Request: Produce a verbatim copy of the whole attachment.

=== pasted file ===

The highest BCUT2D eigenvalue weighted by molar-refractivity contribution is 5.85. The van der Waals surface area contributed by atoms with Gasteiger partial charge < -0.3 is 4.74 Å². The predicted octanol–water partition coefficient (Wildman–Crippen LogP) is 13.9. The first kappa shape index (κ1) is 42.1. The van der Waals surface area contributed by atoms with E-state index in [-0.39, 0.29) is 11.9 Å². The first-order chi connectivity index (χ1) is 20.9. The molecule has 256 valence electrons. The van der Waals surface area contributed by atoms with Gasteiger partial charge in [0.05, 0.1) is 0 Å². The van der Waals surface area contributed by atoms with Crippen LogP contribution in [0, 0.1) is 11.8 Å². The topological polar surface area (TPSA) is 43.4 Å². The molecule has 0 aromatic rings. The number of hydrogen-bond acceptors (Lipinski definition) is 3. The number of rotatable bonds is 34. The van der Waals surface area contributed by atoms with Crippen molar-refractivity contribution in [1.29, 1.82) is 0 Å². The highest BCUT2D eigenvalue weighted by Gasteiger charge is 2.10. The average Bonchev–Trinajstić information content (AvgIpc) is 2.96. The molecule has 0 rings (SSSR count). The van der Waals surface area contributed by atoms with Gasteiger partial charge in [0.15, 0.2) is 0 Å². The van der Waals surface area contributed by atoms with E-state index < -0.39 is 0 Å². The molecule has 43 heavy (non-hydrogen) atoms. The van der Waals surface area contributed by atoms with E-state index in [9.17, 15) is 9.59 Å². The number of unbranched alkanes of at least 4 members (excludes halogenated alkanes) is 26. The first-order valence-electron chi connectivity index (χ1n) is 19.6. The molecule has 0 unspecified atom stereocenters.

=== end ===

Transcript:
The highest BCUT2D eigenvalue weighted by molar-refractivity contribution is 5.85. The van der Waals surface area contributed by atoms with Gasteiger partial charge < -0.3 is 4.74 Å². The predicted octanol–water partition coefficient (Wildman–Crippen LogP) is 13.9. The first kappa shape index (κ1) is 42.1. The van der Waals surface area contributed by atoms with E-state index in [-0.39, 0.29) is 11.9 Å². The first-order chi connectivity index (χ1) is 20.9. The molecule has 256 valence electrons. The van der Waals surface area contributed by atoms with Gasteiger partial charge in [0.05, 0.1) is 0 Å². The van der Waals surface area contributed by atoms with Crippen LogP contribution in [0, 0.1) is 11.8 Å². The topological polar surface area (TPSA) is 43.4 Å². The molecule has 0 aromatic rings. The number of hydrogen-bond acceptors (Lipinski definition) is 3. The number of rotatable bonds is 34. The van der Waals surface area contributed by atoms with Crippen molar-refractivity contribution in [1.29, 1.82) is 0 Å². The highest BCUT2D eigenvalue weighted by Gasteiger charge is 2.10. The average Bonchev–Trinajstić information content (AvgIpc) is 2.96. The molecule has 0 rings (SSSR count). The van der Waals surface area contributed by atoms with Gasteiger partial charge in [0.15, 0.2) is 0 Å². The van der Waals surface area contributed by atoms with E-state index < -0.39 is 0 Å². The molecule has 43 heavy (non-hydrogen) atoms. The van der Waals surface area contributed by atoms with E-state index in [9.17, 15) is 9.59 Å². The number of unbranched alkanes of at least 4 members (excludes halogenated alkanes) is 26. The first-order valence-electron chi connectivity index (χ1n) is 19.6. The molecule has 0 unspecified atom stereocenters.